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According to Hoyle

According to Hoyle...

C++0x Part 6: Final Thoughts



March 2010

by Jonathan Hoyle


This month we conclude our series on the upcoming changes in the C++ language (known as C++0x).  For those who have missed the previous installments, feel free to visit these links:

            • C++0x Part 1: What is It (and Does It Even Matter)?
            • C++0x Part 2: A Step Forward
            • C++0x Part 3: Making Coding Easier
            • C++0x Part 4: Smart Pointers
            • C++0x Part 5: Rvalue References

In these previous articles, we have discussed some of the technical details for these changes and some of the pros and cons for them.  This month, I want to focus on where the C++0x draft currently stands, and what it means for the future of C++.

Where We Are Now

The original ANSI C++ specification was ratified in 1998, although the 1997 draft was fairly complete.  Even before that however, most C++ compiler vendors were continually trying to keep up with the latest versions of the specification draft, marketing their compliance with the draft as it stood.  You may recall that Metrowerks CodeWarrior at the time was being released four times a year, with C++ improvements each quarter.  Despite Microsoft's penchant for dismissing industry standards, even Visual C++ continued to be improved during this period.  When the spec went final, most vendors - and consumers - were already for it.  (Although scandalously, it took Microsoft until Visual Studio 2005 before their C++ tools were finally ANSI/ISO compliant.)

Even the last minute surprising inclusion of the Standard Template Library (STL) did not hold up for long the final ratification of the standard.

Fast forward 10 years, and it is the rare software developer who has even heard that there is a new specification in the making.  The C++0x initiative began in 2003, being named such since it was unknown when in 200x this new standard would be finalized (presuming C++09 being the worst case scenario).  Well, here we are in early 2010, and even with the most optimistic of assumptions, we will not see it ratified prior to the end of 2011 (more likely 2012 or 2013).


What Happened ???

I think that the ISO committee has been affected too much by both feature creep as well as scope creep.  In attempting to keep C++ comparable with newer languages, the committee has entertained a number of changes that are just not appropriate for C++.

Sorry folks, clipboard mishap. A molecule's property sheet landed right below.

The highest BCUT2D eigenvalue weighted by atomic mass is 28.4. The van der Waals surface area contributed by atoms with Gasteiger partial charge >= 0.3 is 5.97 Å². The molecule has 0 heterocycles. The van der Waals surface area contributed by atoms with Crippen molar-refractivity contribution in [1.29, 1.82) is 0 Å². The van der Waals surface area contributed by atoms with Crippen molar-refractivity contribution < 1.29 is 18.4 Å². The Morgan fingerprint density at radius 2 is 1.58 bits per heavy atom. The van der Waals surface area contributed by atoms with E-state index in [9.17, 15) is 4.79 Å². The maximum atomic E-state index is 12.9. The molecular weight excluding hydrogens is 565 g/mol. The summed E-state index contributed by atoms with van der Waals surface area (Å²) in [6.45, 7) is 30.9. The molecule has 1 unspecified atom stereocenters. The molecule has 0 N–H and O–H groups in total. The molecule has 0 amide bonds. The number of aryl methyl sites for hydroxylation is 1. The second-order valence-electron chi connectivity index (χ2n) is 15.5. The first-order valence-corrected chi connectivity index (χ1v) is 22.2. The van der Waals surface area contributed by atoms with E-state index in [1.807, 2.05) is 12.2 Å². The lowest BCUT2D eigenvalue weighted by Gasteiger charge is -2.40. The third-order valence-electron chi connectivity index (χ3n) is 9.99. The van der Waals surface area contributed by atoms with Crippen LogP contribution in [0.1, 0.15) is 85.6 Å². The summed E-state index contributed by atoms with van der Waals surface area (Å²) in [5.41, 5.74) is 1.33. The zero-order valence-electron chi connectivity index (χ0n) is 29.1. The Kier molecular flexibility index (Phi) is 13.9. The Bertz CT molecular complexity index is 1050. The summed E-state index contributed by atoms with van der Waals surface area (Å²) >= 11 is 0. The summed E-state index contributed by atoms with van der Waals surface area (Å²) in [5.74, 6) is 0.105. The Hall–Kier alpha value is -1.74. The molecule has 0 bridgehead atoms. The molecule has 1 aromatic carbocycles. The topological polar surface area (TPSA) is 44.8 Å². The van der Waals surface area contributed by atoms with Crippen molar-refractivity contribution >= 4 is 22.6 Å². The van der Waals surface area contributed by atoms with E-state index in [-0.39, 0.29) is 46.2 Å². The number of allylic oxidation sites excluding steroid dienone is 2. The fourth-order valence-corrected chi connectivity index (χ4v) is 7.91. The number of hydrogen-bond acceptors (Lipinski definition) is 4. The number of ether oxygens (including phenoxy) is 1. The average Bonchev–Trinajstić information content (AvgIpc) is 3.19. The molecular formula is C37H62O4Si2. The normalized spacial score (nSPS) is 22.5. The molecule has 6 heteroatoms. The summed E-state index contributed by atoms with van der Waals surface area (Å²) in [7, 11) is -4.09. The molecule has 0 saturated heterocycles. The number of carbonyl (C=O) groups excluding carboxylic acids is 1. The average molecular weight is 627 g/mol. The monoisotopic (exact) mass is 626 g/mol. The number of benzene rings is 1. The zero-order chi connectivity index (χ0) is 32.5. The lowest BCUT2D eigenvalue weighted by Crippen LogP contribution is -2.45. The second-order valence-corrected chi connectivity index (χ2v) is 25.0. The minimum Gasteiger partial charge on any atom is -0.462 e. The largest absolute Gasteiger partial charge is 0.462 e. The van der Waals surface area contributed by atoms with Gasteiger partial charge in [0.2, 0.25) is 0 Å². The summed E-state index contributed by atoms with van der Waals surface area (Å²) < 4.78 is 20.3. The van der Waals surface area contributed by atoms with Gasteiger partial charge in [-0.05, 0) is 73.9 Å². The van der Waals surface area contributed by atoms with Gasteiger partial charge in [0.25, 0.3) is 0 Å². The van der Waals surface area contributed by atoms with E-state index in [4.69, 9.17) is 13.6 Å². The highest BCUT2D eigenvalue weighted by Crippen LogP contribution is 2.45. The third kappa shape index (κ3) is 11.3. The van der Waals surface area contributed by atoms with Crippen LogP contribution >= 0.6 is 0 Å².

And even with features that are theoretically good ideas, some of the implementations (designed by committee) were just syntactically awful.  Case in Point: Concepts.  The idea with C++ Concepts is to help limit the range of types in a template class (a laudable goal for simplification).  This would be great.  However, I found the syntax that was proposed simply awful.  It was verbose and clunky, and I can't imagine anyone really using it.  At the Frankfurt meeting of the standards committee last July, Concepts was finally dropped from C++0x (to which I said "Thank God!").

The only "big" feature that (in my opinion) should have been tackled by the C++0x committee was Garbage Collection, as this is sorely lacking in C++, and found in all of the newer languages.  C++'s defect in not having it has been one of the chief reasons that software developers have jumped to other languages, such as C# and Java.  Microsoft has incorporated Garbage Collection in its own C++ language variant called C++/CLI (although did so in its usually clumsy way).  I had hoped that the ISO committee could have done a better job, but they instead dropped it.  Sigh.

 And as the committee spins its wheels, delays just keep pushing out the ratification date.  When I first wrote about C++0x in a column three years ago, the committee timeline was expected to have the draft completed by the end of 2007, the general review in 2008, and ratification in 2009.  Today, the timeline reads the same way with the dates moved up exactly three years:  the draft completed by the end of 2010, the general review in 2011, and ratification in 2012.  And there's no guarantee that this won't slip yet another year.

For additional information, an online presentation of C++0x written in mid-2007 is available to view, although some of the information contained therein is no longer operative (such as the timeline and the inclusion of Concepts).


The obvious question remains: What value is there in updating C++ in today's world?  After all, Apple is pushing its developers onto Objective-C whilst Microsoft is pushing theirs to C#.  Aside from the Unix/Linux community (and many of them are either old C programmers, or skipped C++ completely and jumped to Java), is it even useful to have a new C++ specification?  Well yes, it is very useful.  Despite the missed opportunities of Garbage Collecting, an updated specification is needed to keep C++ fresh and alive today, moving into the new decade of the 2010's.  The changes in the language will make C++ both easier and more powerful than it ever was before.  Longtime C++ developers may not universally embrace every change coming down the pike, but they will certainly take advantage of some of them, even most of them.  It now remains to the ISO C++0x committee members to buckle down and focus at the task at hand to deliver this much needed update.


To see a list of all the According to Hoyle columns, visit: